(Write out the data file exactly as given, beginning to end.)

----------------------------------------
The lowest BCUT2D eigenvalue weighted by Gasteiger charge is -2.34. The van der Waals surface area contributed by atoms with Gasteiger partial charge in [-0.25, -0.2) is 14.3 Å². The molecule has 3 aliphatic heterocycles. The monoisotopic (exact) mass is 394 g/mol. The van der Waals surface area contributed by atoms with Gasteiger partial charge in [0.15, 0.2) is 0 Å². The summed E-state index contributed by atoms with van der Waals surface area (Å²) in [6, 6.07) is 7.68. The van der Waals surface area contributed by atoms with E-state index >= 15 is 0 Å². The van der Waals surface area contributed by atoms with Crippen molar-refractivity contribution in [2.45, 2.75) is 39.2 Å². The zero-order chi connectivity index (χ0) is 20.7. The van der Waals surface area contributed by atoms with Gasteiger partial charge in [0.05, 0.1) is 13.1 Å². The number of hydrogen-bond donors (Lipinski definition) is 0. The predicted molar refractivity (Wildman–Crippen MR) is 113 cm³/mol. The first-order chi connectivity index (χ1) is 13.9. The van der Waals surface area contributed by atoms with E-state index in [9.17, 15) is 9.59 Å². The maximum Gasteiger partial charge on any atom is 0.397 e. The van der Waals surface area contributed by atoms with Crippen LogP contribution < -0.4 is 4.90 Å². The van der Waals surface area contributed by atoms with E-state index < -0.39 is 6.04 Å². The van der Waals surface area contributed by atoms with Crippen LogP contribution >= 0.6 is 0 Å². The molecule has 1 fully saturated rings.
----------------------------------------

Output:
The lowest BCUT2D eigenvalue weighted by Gasteiger charge is -2.34. The van der Waals surface area contributed by atoms with Gasteiger partial charge in [-0.25, -0.2) is 14.3 Å². The molecule has 3 aliphatic heterocycles. The monoisotopic (exact) mass is 394 g/mol. The van der Waals surface area contributed by atoms with Gasteiger partial charge in [0.15, 0.2) is 0 Å². The summed E-state index contributed by atoms with van der Waals surface area (Å²) in [6, 6.07) is 7.68. The van der Waals surface area contributed by atoms with E-state index >= 15 is 0 Å². The van der Waals surface area contributed by atoms with Crippen molar-refractivity contribution in [2.45, 2.75) is 39.2 Å². The zero-order chi connectivity index (χ0) is 20.7. The van der Waals surface area contributed by atoms with Gasteiger partial charge in [0.05, 0.1) is 13.1 Å². The number of hydrogen-bond donors (Lipinski definition) is 0. The predicted molar refractivity (Wildman–Crippen MR) is 113 cm³/mol. The first-order chi connectivity index (χ1) is 13.9. The van der Waals surface area contributed by atoms with E-state index in [9.17, 15) is 9.59 Å². The maximum Gasteiger partial charge on any atom is 0.397 e. The van der Waals surface area contributed by atoms with Crippen LogP contribution < -0.4 is 4.90 Å². The van der Waals surface area contributed by atoms with E-state index < -0.39 is 6.04 Å². The van der Waals surface area contributed by atoms with Crippen LogP contribution >= 0.6 is 0 Å². The molecule has 1 fully saturated rings.